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Topics: Report on blowout preventer could mean design change.  Blowout preventer thought to be "fail-safe" wasn't.  Bob Cavnar says redesign of blowout preventer is a necessity. Chevron to drill wildcat well in Gulf.  Deal between BP and Rosneft is blocked. Money changes hands between oil producers and Libya?

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The "fail-safe" device that was the blowout preventer on the Deepwater Horizon wellhead was rendered ineffective by an off-center piece of drillpipe... according to the report from Det Norske Veritas, forensic analysts on the BOP from the well. (The report is here, if you feel the need to read.)

"As the blind shear rams closed, a portion of the drill pipe cross section became trapped between the ram block faces, preventing the blocks from fully closing and sealing," said the 551-page report from Det Norske Veritas.

The company determined the failure would have occurred regardless of how the blowout preventer, or BOP, was activated.

The shears were designed to be closed by hydraulic signals sent by the crew of the Deepwater Horizon drilling rig on the Gulf surface a mile above, or by an automatic "deadman's switch" activated if the blowout preventer lost communication with the rig.

Invented nearly 90 years ago, BOPs are basically giant stacks of valves installed on top of land and sea wells to help maintain control during unexpected pressure changes.

As a last line of defense against runaway wells, BOPs have been compared to air bags and seat belts that don't prevent auto crashes but can reduce injuries.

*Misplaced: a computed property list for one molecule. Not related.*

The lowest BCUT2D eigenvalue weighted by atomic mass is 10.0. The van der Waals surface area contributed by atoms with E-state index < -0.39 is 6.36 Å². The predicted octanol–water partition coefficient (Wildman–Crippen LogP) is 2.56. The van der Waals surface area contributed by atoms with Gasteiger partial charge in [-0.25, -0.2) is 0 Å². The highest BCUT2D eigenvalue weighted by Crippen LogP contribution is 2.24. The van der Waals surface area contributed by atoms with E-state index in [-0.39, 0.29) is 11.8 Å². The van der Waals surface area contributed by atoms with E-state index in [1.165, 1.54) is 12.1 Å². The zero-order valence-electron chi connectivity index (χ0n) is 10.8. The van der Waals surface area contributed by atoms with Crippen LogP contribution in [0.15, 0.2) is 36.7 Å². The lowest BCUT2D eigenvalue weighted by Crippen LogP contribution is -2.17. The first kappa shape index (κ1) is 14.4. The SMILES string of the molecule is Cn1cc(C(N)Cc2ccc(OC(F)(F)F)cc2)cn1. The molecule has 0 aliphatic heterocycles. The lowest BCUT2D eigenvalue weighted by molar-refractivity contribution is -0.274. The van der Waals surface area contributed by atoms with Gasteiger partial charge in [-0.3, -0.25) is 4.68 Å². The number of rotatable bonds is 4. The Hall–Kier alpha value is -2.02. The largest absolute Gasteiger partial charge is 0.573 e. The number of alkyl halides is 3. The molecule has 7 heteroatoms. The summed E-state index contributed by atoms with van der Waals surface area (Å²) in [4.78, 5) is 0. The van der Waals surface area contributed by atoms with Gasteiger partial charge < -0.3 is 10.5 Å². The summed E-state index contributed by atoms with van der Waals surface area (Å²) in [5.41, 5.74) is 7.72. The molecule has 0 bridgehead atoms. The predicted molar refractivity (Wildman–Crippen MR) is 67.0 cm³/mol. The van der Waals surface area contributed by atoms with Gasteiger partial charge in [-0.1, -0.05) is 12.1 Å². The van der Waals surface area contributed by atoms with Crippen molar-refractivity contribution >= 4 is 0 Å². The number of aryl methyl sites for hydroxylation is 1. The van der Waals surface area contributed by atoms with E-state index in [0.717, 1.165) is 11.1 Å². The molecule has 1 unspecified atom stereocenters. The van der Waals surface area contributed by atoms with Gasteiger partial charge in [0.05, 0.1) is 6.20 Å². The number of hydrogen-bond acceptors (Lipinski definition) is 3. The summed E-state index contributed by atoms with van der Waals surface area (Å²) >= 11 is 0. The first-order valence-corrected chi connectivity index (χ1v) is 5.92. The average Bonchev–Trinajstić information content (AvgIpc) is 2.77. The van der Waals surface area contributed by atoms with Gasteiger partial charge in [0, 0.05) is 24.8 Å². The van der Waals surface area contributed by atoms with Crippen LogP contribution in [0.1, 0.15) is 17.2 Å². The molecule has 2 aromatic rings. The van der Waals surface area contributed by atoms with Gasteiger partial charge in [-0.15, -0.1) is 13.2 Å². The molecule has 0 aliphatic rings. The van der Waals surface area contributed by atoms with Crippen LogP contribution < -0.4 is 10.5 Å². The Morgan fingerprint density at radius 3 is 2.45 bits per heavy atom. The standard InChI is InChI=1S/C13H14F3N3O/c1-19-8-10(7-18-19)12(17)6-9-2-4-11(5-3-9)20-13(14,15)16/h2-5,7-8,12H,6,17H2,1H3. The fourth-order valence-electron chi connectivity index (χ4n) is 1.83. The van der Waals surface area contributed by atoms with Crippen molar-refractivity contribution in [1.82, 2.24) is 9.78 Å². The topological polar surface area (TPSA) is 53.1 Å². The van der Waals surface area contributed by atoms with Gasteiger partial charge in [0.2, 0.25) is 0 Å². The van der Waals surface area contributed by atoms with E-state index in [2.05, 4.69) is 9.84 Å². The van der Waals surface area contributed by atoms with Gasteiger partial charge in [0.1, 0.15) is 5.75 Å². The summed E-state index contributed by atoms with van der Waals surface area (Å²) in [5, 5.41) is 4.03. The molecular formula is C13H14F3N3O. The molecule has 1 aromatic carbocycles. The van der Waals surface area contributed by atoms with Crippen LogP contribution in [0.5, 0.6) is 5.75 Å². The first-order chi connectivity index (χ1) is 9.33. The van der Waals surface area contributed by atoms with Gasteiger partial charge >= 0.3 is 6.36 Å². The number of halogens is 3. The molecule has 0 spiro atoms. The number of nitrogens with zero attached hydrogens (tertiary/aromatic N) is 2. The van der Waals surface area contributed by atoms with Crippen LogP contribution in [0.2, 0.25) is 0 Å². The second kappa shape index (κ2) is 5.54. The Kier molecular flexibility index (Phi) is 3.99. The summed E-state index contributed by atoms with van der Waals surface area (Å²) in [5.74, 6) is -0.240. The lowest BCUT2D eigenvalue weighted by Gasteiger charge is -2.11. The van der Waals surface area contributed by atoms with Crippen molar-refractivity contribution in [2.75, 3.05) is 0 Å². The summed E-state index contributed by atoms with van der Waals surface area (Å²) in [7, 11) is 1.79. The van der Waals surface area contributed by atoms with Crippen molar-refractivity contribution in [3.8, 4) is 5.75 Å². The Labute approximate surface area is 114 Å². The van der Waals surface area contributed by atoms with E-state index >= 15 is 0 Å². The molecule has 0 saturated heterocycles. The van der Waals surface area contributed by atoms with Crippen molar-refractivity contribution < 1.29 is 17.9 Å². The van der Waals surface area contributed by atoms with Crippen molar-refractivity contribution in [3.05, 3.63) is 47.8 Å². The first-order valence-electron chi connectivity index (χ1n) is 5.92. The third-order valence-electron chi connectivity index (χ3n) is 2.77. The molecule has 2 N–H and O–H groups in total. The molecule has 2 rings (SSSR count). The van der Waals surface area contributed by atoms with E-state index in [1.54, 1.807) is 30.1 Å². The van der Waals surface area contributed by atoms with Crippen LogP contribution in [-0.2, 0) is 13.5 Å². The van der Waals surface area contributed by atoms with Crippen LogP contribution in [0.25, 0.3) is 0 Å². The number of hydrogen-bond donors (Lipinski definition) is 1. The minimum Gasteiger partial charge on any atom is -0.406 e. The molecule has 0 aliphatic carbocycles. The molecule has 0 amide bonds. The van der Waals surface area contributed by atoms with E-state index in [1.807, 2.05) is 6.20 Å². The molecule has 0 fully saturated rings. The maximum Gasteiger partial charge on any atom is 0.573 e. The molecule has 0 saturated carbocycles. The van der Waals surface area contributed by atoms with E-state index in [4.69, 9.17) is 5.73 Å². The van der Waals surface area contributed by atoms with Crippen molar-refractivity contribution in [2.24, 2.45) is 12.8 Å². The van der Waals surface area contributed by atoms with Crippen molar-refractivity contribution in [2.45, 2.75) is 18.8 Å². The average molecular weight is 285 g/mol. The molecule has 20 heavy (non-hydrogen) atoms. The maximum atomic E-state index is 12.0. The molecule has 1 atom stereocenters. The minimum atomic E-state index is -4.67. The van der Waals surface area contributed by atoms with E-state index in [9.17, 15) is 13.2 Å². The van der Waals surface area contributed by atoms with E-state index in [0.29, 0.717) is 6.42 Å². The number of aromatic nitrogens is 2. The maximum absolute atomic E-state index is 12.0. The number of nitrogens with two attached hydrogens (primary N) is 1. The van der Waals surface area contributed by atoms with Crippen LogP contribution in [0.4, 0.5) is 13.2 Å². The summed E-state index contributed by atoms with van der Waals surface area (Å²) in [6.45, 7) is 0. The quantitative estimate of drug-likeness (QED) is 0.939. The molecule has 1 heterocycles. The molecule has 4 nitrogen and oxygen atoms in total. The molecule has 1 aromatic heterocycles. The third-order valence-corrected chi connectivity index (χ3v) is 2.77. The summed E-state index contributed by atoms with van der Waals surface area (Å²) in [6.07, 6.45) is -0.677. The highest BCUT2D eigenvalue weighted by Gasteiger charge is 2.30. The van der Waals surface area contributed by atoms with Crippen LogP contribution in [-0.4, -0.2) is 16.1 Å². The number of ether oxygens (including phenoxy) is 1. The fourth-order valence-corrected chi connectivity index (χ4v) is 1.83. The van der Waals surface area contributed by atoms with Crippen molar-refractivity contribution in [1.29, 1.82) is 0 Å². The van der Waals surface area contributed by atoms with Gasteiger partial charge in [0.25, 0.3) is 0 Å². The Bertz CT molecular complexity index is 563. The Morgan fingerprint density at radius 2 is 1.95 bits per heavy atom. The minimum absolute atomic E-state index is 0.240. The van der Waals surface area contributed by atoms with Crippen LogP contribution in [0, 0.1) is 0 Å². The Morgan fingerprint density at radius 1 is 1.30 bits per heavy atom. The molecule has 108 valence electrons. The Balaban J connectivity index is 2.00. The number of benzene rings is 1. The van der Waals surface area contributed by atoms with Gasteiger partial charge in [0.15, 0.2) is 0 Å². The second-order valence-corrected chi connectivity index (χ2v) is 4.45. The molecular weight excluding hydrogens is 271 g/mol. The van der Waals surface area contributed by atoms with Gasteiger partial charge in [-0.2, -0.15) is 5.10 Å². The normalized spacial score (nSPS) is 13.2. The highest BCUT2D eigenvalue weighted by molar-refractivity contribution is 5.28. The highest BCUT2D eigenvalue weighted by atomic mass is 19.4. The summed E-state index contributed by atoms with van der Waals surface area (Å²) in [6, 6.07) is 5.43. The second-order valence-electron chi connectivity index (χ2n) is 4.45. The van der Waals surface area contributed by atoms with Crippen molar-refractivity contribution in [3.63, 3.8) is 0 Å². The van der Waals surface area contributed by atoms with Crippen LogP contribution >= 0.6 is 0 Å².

But there is overwhelming evidence that the 90-year-old technology is not sufficient for today's wells in extreme environments.

"It isn't clear from this report that blowout preventers can actually prevent major blowouts once they've started," said Rep. Ed Markey, D-Mass., the top Democrat on the House Natural Resources Committee.

DNV, the forensic firm, recommended the oil industry further study whether shear rams can "complete their intended function" and completely cut drill pipe, no matter where it is in the well hole. It said that those conclusions should be incorporated in the design of future blowout preventers and used to modify those already deployed.

"The BOPs are manufactured by a very small number of companies," Interior Secretary Ken Salazar said last July. "And BOPs used across the industry tend to employ standardized components."

A spokesman for Houston-based Cameron, which manufactured the Macondo well's BOP, noted that it "was designed and tested to industry standards and customer specifications," and said the company continued "to work with the industry to ensure safe operations."

Transocean, which owned and operated the Deepwater Horizon, said that the examination confirms the BOP "was in proper operating condition and functioned as designed." The company added: "High-pressure flow from the well created conditions that exceeded the scope of BOP's design parameters."

Satish Nagarajaiah, a civil engineering professor at Rice University, said DNV's report affirms that a "complete shut-off of the well would have been possible," if the blind shear rams had been activated when the pipe was still centered.

The shear rams worked once they were activated, he said, but failed to stop the blowout because "the circumstances under which they performed were so abnormal and so difficult."

Officials for BP, which leased the Deepwater Horizon drilling rig from Transocean, said the oil company agreed with DNV's "recommendation that additional testing should be completed to provide a more comprehensive view of why the BOP failed."

 

Blowout preventer report could prompt design changes.

The failure of the shear rams in the BOP has already prompted a call for design changes in the way BOPs function, especially under extreme conditions of severe cold or mile-deep seawater.

David Pursell, head of macro research for investment bank and research firm Tudor Pickering & Holt in Houston, said the report calls into question the fundamental design of the shear rams.

"It feels like your fail-safe equipment shouldn't require optimal conditions to work," said Pursell. "By the time you have to close the shear rams, you probably already have a suboptimal situation."

A bill passed in the House but left to die in the Senate would have mandated a second set of shear rams and backup controls in the event the first set failed, but even that redundancy probably would not have stopped the Macando gusher due to the misplaced pipe.